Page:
Take a proactive approach by dealing with problems before you receive a citation. Agencies prefer to help you be proactive with regard to safety, rather than to conduct formal inspections. If there is a suspected violation or hazard, call the appropriate agency's consultation program and ask for help. Many consultation programs are designed to help identify problems and offer solutions for correcting them, as well as offering information about other free resources. Consultation personnel are well-trained safety and health professionals. If an agency is not able to help, ask them to refer you to someone who can. For example, OSHA offers free consultation services in each State.
Have designated safety representatives and personnel available at the inspection.
When an inspector arrives, he or she must have access to people with a good overview of the safety program. It will help to have representatives who are informed and can describe steps that have already been taken to solve problems.
Find out the scope of the inspection.
Find out whether the inspection will be broad or specific, who will be interviewed, what locations will be inspected, what records will be reviewed, and what practices will be observed. Ask the inspector what documents would be helpful. Do not be reluctant to ask questions.
Notify the appropriate people in your school district about an upcoming inspection.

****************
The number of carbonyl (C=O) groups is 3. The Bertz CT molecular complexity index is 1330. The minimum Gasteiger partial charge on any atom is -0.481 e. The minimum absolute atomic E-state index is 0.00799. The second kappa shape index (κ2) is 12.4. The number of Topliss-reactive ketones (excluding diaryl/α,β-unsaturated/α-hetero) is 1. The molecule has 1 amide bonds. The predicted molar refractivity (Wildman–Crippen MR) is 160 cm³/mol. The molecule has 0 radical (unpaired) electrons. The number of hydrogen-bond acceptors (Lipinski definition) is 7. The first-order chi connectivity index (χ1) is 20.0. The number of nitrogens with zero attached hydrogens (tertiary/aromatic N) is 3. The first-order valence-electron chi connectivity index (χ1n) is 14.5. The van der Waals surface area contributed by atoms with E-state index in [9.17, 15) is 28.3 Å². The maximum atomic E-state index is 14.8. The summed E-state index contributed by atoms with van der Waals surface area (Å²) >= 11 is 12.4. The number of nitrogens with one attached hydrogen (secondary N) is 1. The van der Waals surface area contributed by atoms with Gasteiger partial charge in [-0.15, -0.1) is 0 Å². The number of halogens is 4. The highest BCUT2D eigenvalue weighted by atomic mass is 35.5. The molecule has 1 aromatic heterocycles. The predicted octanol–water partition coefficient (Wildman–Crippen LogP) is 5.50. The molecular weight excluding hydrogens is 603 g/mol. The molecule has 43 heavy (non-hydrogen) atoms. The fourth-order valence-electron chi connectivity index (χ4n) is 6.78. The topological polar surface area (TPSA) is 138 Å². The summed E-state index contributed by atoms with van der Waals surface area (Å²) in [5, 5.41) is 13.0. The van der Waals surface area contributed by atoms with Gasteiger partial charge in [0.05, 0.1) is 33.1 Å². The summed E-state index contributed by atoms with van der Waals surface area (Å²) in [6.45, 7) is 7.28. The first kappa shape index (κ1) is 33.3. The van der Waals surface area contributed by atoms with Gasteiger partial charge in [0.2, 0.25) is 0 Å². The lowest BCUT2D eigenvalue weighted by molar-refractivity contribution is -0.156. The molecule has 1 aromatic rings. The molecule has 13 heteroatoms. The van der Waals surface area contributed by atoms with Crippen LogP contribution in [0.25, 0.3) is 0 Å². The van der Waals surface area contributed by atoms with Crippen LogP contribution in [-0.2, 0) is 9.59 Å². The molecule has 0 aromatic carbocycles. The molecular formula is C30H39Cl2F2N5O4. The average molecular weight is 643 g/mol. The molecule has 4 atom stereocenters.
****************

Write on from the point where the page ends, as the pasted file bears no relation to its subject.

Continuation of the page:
Enforcement agencies have different protocols for determining contacts. For example, some inspectors may contact only the county superintendent; others may contact the business administrator or the district superintendent. The school must establish their own internal protocol for determining the person to notify for inspections. Make sure that those who want to be involved in the inspections are notified. Having the union representative present is often very helpful for the inspector, and it is required by some regulations because:
- the representatives can coordinate and prioritize employee complaints
- confusion is avoided by having all sides of an issue aired at once, and
- it is easier to arrive at abatement procedures and dates that are acceptable to all parties involved.
Schedule the inspection for a convenient time.
Finding an ideal time for an inspection may be difficult, because the inspector often has to observe a class or process in progress. However, most enforcement agencies will be accommodating if the school offers reasonable opportunities for the critical personnel to be present. Aim for a date that is not as busy for the key personnel. Remember that the inspector may need adequate notice to reschedule inspections, especially those that involve numerous parties.
Gather necessary documents in advance.
Have appropriate blue prints, purchase orders, organization charts, injury and illness reports and records, material safety data sheets, hazard communication inventories, etc. available for inspection. Have extra copies made in advance.
Gather other important information in advance.
In addition to the above documents, gather other useful information before the inspection (for example, the status of obtaining parts or services to correct a problem). To keep a general inspection focused and to save time, ask a union representative if applicable, or other suitable representative to survey employees for complaints or health symptoms in advance.
Arrange for necessary access to equipment or locations.